#90DaysOfDevOps Challenge - Day 60 - Terraform

#90DaysOfDevOps Challenge - Day 60 - Terraform

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Welcome to Day 60 of the #90DaysOfDevOps Challenge. Today, we will dive into the fascinating world of Terraform and explore its capabilities in infrastructure provisioning. So, let's get started with Terraform!

What is Terraform?

HashiCorp Terraform is an infrastructure as code tool that lets you define both cloud and on-prem resources in human-readable configuration files that you can version, reuse, and share. You can then use a consistent workflow to provision and manage all of your infrastructure throughout its lifecycle. Terraform can manage low-level components like compute, storage, and networking resources, as well as high-level components like DNS entries and SaaS features.

How does Terraform work?

Terraform creates and manages resources on cloud platforms and other services through their application programming interfaces (APIs). Providers enable Terraform to work with virtually any platform or service with an accessible API.

HashiCorp and the Terraform community have already written thousands of providers to manage many different types of resources and services. You can find all publicly available providers on the Terraform Registry, including Amazon Web Services (AWS), Azure, Google Cloud Platform (GCP), Kubernetes, Helm, GitHub, Splunk, DataDog, and many more.

The core Terraform workflow consists of three stages:

  • Write: You define resources, which may be across multiple cloud providers and services. For example, you might create a configuration to deploy an application on virtual machines in a Virtual Private Cloud (VPC) network with security groups and a load balancer.

  • Plan: Terraform creates an execution plan describing the infrastructure it will create, update, or destroy based on the existing infrastructure and your configuration.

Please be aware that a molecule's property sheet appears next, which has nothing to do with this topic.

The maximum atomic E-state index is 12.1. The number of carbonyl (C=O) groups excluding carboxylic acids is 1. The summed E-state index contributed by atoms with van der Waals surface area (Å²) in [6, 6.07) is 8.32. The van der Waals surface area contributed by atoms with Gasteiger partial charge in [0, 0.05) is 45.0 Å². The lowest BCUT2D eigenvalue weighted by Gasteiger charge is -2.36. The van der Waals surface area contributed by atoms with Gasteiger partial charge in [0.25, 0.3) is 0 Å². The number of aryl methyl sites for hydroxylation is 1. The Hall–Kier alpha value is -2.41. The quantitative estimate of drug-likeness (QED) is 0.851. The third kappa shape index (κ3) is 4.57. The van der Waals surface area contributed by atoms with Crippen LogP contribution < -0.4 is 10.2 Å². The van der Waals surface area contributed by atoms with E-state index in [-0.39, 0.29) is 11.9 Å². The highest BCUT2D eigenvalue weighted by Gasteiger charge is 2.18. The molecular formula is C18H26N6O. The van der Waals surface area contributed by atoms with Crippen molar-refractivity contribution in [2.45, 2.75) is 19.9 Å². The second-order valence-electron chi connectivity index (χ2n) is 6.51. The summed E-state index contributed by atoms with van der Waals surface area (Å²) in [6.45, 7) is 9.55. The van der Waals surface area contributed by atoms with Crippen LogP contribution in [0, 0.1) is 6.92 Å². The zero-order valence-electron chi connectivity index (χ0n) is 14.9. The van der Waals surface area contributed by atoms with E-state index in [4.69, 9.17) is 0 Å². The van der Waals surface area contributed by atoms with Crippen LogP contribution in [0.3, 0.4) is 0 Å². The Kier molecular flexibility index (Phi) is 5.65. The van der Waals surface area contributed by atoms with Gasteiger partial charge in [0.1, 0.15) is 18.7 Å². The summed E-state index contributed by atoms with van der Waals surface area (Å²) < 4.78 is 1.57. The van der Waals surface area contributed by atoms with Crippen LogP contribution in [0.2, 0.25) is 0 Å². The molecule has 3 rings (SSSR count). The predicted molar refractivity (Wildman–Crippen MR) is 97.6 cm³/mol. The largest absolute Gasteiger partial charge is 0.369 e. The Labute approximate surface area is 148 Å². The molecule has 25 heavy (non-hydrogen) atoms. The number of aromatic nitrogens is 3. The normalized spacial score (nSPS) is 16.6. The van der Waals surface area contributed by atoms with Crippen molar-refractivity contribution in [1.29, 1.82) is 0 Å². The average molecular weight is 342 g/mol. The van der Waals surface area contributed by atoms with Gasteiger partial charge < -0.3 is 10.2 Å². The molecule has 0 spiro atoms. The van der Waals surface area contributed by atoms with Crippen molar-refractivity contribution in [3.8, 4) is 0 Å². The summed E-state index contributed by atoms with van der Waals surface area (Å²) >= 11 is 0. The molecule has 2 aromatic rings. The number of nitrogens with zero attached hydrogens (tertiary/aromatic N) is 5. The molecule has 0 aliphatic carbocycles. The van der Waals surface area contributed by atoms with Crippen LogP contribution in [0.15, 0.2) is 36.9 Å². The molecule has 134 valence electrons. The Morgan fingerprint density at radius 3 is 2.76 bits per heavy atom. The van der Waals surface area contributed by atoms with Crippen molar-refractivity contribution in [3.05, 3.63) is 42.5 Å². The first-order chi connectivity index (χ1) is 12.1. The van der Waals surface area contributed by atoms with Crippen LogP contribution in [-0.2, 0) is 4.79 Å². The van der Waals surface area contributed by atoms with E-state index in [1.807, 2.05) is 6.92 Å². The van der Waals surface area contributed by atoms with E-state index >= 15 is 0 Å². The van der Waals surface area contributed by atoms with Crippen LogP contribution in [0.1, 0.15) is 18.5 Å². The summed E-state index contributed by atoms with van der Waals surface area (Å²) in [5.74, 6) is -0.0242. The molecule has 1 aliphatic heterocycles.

• Apply: On approval, Terraform performs the proposed operations in the correct order, respecting any resource dependencies. For example, if you update the properties of a VPC and change the number of virtual machines in that VPC, Terraform will recreate the VPC before scaling the virtual machines.

Task 1: Install Terraform

To begin our Terraform journey, let's install Terraform on your system. Follow the instructions in this link to install Terraform based on your operating system.

In my case, I will use the macOS instructions via Homebrew:

brew tap hashicorp/tap
brew install hashicorp/tap/terraform

Task 2: Answering Important Questions

Now, let's answer some key questions to deepen our understanding of Terraform:

  1. Why do we use Terraform?

    Terraform provides a consistent and efficient way to manage infrastructure. It enables infrastructure automation, version control, and reproducibility, resulting in faster and more reliable deployments.

  2. What is Infrastructure as Code (IaC)?

    Infrastructure as Code is the practice of managing and provisioning infrastructure resources using machine-readable definition files. It allows infrastructure to be treated as code, enabling automation, collaboration, and scalability.

  3. What is a Resource?

    In Terraform, a resource refers to any component of your infrastructure that you can manage, such as virtual machines, networks, storage, or databases. Resources are defined in Terraform configuration files and can be provisioned, updated, or destroyed.

  4. What is a Provider?

    A Provider in Terraform is responsible for managing and interacting with a specific cloud or infrastructure platform. Providers define the resources that can be provisioned and the operations that can be performed on those resources.

  5. What is a State file in Terraform?

    Why is it important? The State file in Terraform keeps track of the current state of your infrastructure. It stores information about the resources Terraform manages, such as their configuration, metadata, and dependencies. The State file is crucial for understanding the desired state and making changes without disrupting existing resources.

  6. What is Desired and Current State?

    The Desired State is the configuration defined in your Terraform files, specifying how you want your infrastructure to look. The Current State is the actual state of your infrastructure as tracked by Terraform. Terraform continuously reconciles the Current State with the Desired State, making necessary changes to align them.

In conclusion, Terraform empowers you to automate infrastructure provisioning and management, ensuring consistency and reproducibility. By using Infrastructure as Code, you can version control your infrastructure, collaborate with team members, and efficiently scale your deployments.

Stay tuned for Day 61 of the #90DaysOfDevOps Challenge, where we will continue our exploration of Terraform and its basic commands.

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